Additional support came from about 50 business and environmental groups. When the vote came down in the House, it was 88-44, with virtually the entire DFL caucus supporting the bill, along with a few Republicans.
About 800 acres on the Fond du Lac Reservation are actively managed, according to Howes, the Natural Resources Program Manager.
“That’s five different lakes,” he said. “In a good year, probably about 35,000 to 40,000 pounds of rice comes off those lakes.”
The management includes the use of heavy equipment to restore and repair damage resulting from a large ditch project undertaken in the early 1900s. The intent of that project was to create more agricultural land, but instead, as the Fond du Lac band website puts it, “areas that were wetlands simply became a little less wet.”
Fond du Lac Band Member Bruce Savage has been ricing for close to 40 years, starting as a young boy who hung around the landings and helped push off canoes through the muck. Now he has a business with people working for him, and he sells rice at places like the Duluth farmer’s market and sustainable food events.
Savage is less of a traditionalist than some ricers.
“We always managed the forest, and we managed our rice. We didn’t just wander through the forest aimlessly looking for food, as the history books portray us,” he says. “Some of us to this day believe that.”
But management should not include genetic engineering, as far as Savage is concerned. As for the new legislation, he has some doubts. “I’ve heard that all they have to do is apply for the licensing and they can continue to do it,” he said.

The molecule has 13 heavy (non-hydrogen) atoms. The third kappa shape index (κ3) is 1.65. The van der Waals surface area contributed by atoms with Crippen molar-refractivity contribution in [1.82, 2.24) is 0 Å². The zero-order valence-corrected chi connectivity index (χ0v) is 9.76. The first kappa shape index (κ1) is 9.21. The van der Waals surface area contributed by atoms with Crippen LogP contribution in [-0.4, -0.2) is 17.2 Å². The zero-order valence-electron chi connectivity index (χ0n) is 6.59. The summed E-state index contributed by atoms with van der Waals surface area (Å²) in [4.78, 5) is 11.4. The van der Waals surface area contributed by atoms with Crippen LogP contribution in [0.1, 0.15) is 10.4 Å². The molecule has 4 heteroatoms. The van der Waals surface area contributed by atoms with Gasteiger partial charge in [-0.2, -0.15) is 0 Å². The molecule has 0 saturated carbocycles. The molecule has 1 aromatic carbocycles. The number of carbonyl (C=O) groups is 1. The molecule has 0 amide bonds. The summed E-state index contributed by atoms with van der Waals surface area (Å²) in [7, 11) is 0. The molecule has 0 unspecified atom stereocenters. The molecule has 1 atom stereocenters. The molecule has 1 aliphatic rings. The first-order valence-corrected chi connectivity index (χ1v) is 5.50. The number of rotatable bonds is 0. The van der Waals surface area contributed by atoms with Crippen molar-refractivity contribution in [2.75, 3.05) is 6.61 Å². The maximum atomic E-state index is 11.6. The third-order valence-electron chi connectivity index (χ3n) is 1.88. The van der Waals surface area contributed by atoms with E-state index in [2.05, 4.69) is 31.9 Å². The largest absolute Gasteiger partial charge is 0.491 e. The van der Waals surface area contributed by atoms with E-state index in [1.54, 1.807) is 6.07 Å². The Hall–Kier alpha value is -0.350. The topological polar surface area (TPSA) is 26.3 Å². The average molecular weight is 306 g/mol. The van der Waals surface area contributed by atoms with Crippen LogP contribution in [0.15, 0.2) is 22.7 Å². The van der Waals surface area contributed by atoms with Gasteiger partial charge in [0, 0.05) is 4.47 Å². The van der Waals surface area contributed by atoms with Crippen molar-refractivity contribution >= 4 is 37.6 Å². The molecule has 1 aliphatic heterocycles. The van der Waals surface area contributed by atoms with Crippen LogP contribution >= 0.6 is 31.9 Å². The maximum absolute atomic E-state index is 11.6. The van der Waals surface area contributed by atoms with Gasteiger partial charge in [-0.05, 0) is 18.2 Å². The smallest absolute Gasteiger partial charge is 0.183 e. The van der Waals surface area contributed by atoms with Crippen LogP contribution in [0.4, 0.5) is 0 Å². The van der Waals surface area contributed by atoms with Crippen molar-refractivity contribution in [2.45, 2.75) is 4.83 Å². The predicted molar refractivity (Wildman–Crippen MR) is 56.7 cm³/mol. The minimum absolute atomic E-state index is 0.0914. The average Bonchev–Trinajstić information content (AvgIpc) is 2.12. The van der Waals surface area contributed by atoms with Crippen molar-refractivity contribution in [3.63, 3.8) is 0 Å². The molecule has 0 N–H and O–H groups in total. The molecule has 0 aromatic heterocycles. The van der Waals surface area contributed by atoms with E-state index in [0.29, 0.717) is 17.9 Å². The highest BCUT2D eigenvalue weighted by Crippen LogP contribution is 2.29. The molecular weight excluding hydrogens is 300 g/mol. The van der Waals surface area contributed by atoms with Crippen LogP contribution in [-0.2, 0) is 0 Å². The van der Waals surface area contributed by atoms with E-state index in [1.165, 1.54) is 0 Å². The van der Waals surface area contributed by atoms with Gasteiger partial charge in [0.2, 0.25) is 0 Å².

Richardson admits the bill’s sponsors initially had doubts themselves. “We thought we were being railroaded,” he says, “but the more we looked into it, the better an idea it turned out to be.”
Although there is no mention of a “moratorium” in the new law, the language all but insures there is one. Experimenters must do an environmental impact statement. That typically takes months, and for a controversial project it may take years. All parties can weigh in.
The legislation also insures that in the meantime a state Department of Natural Resource study will clarify the extent and condition of current wild rice stands statewide, including the threats they could face and what the legislature might do in the future to protect them.
The 2007 legislation was a tradeoff that reflected the weakened position of Republicans in Minnesota as well as problems in the biotech industry nation-wide. They agreed in effect to allow the bill to go forward.
In exchange, the industry got a bill that never comes right out and prohibits or even criticizes genetic engineering, and never mentions any crop except wild rice.
With this legislation, you won’t necessarily be able to say that Minnesota is “unfriendly” to the industry. You will be able to say that it respects and protects a traditional native resource that is, after all, protected by treaty.
David Rubenstein has written on state and national political issues for more than 20 years. His work has appeared in Minnesota Law and Politics, the Star Tribune, The Nation magazine, Pulse of the Twin Cities, the New York Times and other regional and national publications.